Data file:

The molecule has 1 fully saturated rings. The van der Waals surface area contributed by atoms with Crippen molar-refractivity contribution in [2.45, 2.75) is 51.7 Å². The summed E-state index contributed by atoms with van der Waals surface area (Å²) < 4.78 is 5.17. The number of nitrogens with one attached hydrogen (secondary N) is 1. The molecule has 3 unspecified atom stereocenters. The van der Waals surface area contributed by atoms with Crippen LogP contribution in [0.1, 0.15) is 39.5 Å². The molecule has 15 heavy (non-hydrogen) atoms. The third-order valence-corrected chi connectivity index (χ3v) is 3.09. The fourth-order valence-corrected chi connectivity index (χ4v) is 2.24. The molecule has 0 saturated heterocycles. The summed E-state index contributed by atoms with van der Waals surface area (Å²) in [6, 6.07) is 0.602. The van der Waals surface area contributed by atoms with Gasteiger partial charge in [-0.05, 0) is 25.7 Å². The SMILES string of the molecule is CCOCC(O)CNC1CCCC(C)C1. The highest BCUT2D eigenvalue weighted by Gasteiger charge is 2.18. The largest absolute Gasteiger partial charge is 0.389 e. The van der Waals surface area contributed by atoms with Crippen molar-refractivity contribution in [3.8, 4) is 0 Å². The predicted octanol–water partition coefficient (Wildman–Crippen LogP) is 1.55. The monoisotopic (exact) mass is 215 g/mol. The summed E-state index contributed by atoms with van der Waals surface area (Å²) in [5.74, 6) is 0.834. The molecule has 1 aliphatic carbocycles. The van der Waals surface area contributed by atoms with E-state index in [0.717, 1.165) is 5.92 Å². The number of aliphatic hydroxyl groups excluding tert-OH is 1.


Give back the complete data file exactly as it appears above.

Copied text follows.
The molecule has 1 fully saturated rings. The van der Waals surface area contributed by atoms with Crippen molar-refractivity contribution in [2.45, 2.75) is 51.7 Å². The summed E-state index contributed by atoms with van der Waals surface area (Å²) < 4.78 is 5.17. The number of nitrogens with one attached hydrogen (secondary N) is 1. The molecule has 3 unspecified atom stereocenters. The van der Waals surface area contributed by atoms with Crippen LogP contribution in [0.1, 0.15) is 39.5 Å². The molecule has 15 heavy (non-hydrogen) atoms. The third-order valence-corrected chi connectivity index (χ3v) is 3.09. The fourth-order valence-corrected chi connectivity index (χ4v) is 2.24. The molecule has 0 saturated heterocycles. The summed E-state index contributed by atoms with van der Waals surface area (Å²) in [6, 6.07) is 0.602. The van der Waals surface area contributed by atoms with Gasteiger partial charge in [-0.05, 0) is 25.7 Å². The SMILES string of the molecule is CCOCC(O)CNC1CCCC(C)C1. The highest BCUT2D eigenvalue weighted by Gasteiger charge is 2.18. The largest absolute Gasteiger partial charge is 0.389 e. The van der Waals surface area contributed by atoms with Crippen molar-refractivity contribution in [3.8, 4) is 0 Å². The predicted octanol–water partition coefficient (Wildman–Crippen LogP) is 1.55. The monoisotopic (exact) mass is 215 g/mol. The summed E-state index contributed by atoms with van der Waals surface area (Å²) in [5.74, 6) is 0.834. The molecule has 1 aliphatic carbocycles. The van der Waals surface area contributed by atoms with E-state index in [0.717, 1.165) is 5.92 Å². The number of aliphatic hydroxyl groups excluding tert-OH is 1.